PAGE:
as in Carhart (1997), S&P Price/Earnings is the natural log of the S&P500 price to earnings
ratio for the preceding month, and VIX is the rolling mean value of the CBOE volatility index
for the S&P500 over the preceding 22 trading days. Firm xed effects are included and F-Test of
Instruments assesses whether the candidate instruments are jointly different from zero. Robust
standard errors clustered by rm and date are below the parameter estimates in parentheses.

indicates signicance at the 1% level,



indicates signicance at the 5% level, and

indicates
signicance at the 10% level.
Explanatory Variable Dependent Variable: Lendable Shares
Discretionary accruals 0.0002
(0.02)
Short Bollinger 0.0012
(0.00)
Long Bollinger 0.0032
(0.00)
News sentiment 0.0129
(0.02)
Short-term momentum 0.0125
(0.02)
Federal funds rate 0.0097
(0.01)
Long-term momentum 0.0232

(0.01)
S&P price/earnings 0.0387

(0.01)
VIX 0.0005
(0.00)
Firm xed effect Yes
N 642,134
F-test of instruments 2.02
P-value 0.85
R
2
0.02
variables imply that a stock price movement from within the Bollinger bands
to a point above or below them impacts the quantity of lendable shares by a
negligible 0.0012 and 0.0032, respectively. Accordingly, because the candidate
instruments are both statistically and economically insignicant in the falsi-
cation test, we adopt Discretionary Accruals, Short Bollinger, Long Bollinger,
Supply and Search in the Equity Lending Market 575
News Sentiment, and Short-Term Momentum as instruments in the estimation
of the supply curve.
A.2. Estimating the Share Loan Supply Schedule
Using the instruments discussed above, we estimate the share loan supply
curve, which allows us to determine the inuence of short sellers demand for
share loans on specialness and the extent to which increases in loan prices are
related to search frictions. We discuss our estimation procedure in detail below.
To ensure comparability across stocks, we standardize our loan quantity vari-
able. First, we divide quantity by total shares outstanding for each stock. This
removes the effect of stock price on quantity, which would likely be sufcient for
an estimation using market-wide quantity. However, because our lenders hold
only a segment of the quantity of lendable shares of each stock, and because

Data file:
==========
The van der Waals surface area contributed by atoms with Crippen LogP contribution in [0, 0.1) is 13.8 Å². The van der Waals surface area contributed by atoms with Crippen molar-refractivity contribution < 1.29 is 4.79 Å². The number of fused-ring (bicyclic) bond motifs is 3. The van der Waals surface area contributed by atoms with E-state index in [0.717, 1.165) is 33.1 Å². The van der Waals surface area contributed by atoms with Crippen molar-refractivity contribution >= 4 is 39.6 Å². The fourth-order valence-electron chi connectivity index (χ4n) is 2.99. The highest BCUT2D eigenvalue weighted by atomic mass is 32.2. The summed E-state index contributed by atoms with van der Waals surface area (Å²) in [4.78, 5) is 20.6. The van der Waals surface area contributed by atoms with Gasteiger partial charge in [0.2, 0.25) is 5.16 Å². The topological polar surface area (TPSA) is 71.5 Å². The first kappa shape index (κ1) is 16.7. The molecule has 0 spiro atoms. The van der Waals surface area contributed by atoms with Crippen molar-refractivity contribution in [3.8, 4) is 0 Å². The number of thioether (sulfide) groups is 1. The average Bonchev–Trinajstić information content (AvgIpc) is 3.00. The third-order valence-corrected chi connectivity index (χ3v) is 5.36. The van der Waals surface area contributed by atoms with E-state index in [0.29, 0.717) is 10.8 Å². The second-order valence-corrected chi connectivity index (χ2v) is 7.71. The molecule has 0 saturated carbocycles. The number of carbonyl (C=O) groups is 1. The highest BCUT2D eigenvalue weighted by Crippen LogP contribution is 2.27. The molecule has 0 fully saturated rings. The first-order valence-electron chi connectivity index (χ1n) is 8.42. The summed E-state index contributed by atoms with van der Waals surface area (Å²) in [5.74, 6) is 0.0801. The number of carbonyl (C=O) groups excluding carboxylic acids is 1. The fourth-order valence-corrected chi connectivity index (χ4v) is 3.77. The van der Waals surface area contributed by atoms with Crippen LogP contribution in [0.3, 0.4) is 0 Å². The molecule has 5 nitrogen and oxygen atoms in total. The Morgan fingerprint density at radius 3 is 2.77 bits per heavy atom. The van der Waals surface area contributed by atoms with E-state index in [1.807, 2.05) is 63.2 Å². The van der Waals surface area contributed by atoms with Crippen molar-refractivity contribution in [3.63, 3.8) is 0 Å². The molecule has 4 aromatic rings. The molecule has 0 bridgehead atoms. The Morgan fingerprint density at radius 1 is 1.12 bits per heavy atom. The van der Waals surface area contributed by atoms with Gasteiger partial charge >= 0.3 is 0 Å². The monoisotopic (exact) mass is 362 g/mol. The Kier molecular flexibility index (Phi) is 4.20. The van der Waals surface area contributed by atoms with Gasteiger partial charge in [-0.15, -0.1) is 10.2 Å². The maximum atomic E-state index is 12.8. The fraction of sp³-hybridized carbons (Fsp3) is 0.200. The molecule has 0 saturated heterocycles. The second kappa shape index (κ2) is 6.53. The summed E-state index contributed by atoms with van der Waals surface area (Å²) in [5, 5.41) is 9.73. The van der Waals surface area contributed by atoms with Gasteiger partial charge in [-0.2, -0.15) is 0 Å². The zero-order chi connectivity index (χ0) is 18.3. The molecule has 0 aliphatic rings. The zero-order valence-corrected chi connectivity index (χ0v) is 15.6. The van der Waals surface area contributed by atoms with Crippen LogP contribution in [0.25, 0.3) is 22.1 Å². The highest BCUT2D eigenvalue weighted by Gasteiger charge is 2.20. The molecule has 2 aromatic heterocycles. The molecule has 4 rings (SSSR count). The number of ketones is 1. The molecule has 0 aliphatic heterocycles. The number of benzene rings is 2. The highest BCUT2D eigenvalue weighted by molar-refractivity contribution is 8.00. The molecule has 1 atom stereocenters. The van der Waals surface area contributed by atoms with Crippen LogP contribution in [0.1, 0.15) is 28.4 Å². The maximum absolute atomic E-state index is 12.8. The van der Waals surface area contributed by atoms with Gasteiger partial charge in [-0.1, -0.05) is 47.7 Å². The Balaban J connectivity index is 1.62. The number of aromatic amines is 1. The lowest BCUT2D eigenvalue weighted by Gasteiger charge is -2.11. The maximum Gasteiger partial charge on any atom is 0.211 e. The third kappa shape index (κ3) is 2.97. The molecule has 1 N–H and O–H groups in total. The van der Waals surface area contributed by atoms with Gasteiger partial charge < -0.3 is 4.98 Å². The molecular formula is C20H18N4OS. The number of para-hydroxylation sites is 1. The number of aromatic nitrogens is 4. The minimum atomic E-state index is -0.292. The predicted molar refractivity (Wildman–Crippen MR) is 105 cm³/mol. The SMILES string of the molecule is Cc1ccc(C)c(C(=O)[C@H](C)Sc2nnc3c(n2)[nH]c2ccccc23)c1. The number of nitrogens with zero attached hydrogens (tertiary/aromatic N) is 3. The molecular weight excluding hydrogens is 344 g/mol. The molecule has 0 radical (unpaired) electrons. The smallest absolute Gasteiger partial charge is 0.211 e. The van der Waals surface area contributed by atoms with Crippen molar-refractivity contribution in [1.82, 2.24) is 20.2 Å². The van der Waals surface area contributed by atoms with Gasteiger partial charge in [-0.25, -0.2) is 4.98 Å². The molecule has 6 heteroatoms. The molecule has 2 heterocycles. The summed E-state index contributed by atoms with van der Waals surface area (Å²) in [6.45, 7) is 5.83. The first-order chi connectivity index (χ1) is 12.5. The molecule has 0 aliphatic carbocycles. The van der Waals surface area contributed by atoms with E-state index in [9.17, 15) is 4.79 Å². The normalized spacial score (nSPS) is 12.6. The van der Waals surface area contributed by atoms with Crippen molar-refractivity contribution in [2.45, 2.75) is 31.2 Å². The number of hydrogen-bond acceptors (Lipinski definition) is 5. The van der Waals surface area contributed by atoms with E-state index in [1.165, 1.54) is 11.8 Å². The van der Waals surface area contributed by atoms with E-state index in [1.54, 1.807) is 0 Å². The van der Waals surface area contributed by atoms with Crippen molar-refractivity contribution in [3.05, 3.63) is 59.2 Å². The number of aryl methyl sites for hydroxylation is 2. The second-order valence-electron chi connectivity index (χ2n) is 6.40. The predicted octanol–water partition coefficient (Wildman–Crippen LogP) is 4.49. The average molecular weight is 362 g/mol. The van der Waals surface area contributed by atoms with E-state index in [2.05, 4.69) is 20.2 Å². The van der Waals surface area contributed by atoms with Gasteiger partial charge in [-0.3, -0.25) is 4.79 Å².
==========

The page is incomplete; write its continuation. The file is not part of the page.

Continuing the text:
that segment may vary by stock, we need to further normalize each stocks
quantity. Thus, we standardize each stocks quantity variable by subtracting
the mean and dividing by the standard deviation of each stocks loan quantity
as a percentage of shares outstanding. We denote this standardized value of
share loan quantity by Q.
Next, we need to take into consideration the highly skewed nature of both
quantity and specialness, as well as the probable nonlinearity of the supply
curve. To this end, we employ a trans-log specication in which we model the
started natural log of specialness as a function of the started natural log of
quantity demanded and its square.
12
Greene (1997) notes that this sort of
specication is highly exible and can be interpreted as a second-order ap-
proximation of virtually any smooth functional form. Using the instruments
discussed above, we thus represent the share loan demand and supply sched-
ules as the following limited information system, with the supply schedule (3)
as the identied equation:
LN(Q
it
+C) =
i
+
1
LN(S
it
+D) +
2
Accruals
it
+
3
ShortB
it
+
4
LongB
it
+
5
News
it
+
6
STMom
it
+Controls
it
+
it
(2)
LN(S
it
+ D) =
i
+
1
LN(Q
it
+C) +
2
LN(Q
it
+C)
2
+Controls
it
+
it
, (3)
where C and D are start constants that ensure the log is dened,
13
Q is loan
quantity, S is specialness, Accruals are Discretionary Accruals, ShortB and
LongB are the Short and Long Bollinger indicator variables, News is News
Sentiment, and STMom is Short-Term Momentum, all as dened above. The
Controls vector includes the federal funds rate, long-term(365 day) momentum,